Municipal wastewater treatment indicator: data sources and methods, chapter 4


4. Methods

The Municipal Water and Wastewater Survey (MWWS) categorizes the sample population based on whether it is served by municipal sewer systems. Municipalities with sewer systems are asked to classify their sewage treatment level as no, preliminary, primary, secondary - mechanical, secondary - waste stabilization or tertiary treatment. For the purposes of this indicator, the population not served by municipal sewer systems is assumed to have septic systems or private haulage for their sanitary waste.

Wastewater treatment levels for this indicator were categorized based on the definitions used in the MWWSFootnote [1]:

No treatment/preliminary treatment: Wastewater receives no treatment or preliminary treatment only. Preliminary treatment removes relatively large solids from wastewater and refers to processes such as grit removal or skimming, or the use of screens or bar racks.

Primary treatment: treatment processes that allow undissolved solids in raw sewage to settle out of suspension, forming sludge. Some common techniques include primary sedimentation/clarification, plate/tube settlers, and chemical precipitation/flocculation.

Secondary treatment: treatment processes for the removal of organic matter from sewage to reduce biochemical oxygen demand and suspended solids. This result may be achieved using mechanical systems or lagoons and waste stabilization ponds (WSPs). Mechanical systems include conventional activated sludge, extended aeration activated sludge, pure oxygen activated sludge, other types of activated sludge, oxidation ditches, trickling filters, rotating biological contactors, and sequencing batch reactors. Lagoons and WSPs may be aerated, aerobic, anaerobic, facultative or storage ponds.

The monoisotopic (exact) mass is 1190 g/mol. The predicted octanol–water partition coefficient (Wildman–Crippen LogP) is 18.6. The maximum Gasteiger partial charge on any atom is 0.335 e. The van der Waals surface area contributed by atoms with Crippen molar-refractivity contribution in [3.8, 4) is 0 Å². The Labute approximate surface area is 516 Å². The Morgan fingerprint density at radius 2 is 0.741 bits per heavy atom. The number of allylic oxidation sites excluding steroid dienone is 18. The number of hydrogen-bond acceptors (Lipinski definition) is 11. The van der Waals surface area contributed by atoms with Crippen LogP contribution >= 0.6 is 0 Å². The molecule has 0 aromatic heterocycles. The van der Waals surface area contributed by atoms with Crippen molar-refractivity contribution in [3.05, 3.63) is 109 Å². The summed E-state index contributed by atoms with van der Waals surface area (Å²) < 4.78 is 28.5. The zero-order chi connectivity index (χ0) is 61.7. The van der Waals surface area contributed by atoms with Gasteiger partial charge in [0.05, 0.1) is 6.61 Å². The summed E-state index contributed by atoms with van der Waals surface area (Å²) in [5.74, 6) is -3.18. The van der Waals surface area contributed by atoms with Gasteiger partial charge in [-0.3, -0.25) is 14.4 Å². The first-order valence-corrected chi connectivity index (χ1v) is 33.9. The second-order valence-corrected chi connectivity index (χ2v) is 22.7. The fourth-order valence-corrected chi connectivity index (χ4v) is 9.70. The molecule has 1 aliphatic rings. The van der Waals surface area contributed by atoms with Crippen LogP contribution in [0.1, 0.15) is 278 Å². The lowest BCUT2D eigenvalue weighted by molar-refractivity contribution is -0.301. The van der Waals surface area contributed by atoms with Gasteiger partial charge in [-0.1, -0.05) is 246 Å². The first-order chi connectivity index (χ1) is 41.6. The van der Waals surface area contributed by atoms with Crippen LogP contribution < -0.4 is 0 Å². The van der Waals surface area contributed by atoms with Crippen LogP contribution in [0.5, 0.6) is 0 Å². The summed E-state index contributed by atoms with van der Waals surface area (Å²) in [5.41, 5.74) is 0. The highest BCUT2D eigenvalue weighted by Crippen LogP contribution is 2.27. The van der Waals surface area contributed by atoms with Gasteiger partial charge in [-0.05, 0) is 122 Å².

Tertiary treatment: enhanced treatment to remove specific substances of concern to achieve a particular level of desired effluent quality. It can be accomplished using a number of physical, chemical or biological processes. In 2006 and prior surveys, plants with any nutrient removal process were classified as tertiary; in 2009, only municipalities identifying their treatment processes as tertiary were classified as tertiary.

Septic system: an on-site wastewater disposal consisting of a buried concrete septic tank that holds the solid waste from a home's plumbing waste drains, and a septic drain field that distributes the wastewater to the ground where it disperses through the soil or evaporates.

Haulage: systems where wastewater is pumped from a collection tank and taken to a disposal site. Sewage haulage mostly occurs in Northern communities.

To calculate the Municipal Wastewater Treatment indicator, the percentage of the population served by sewers is compiled using data from the MWWS. The population served by sewers is divided by the responding population for the survey question. Population percentages served by no, primary, secondary and tertiary treatment are calculated by dividing the population per wastewater treatment level by the responding population for that survey question. The population per wastewater treatment level is then applied to the percentage of the population served by sewers to obtain the final data for this indicator.

Not all municipalities report the treatment level of their population served by sewers, creating a small population served by sewers for which there is no information about wastewater treatment. For example, in 2009, the MWWS reports data for 24 498 272 Canadians living in municipalities served by sewers. Out of that population, the survey reports wastewater treatment level results for 23 618 481 Canadians. Given that information on treatment levels is missing for less than 8% of the total survey population, the distribution of wastewater treatment levels is applied directly to the population served by sewers.

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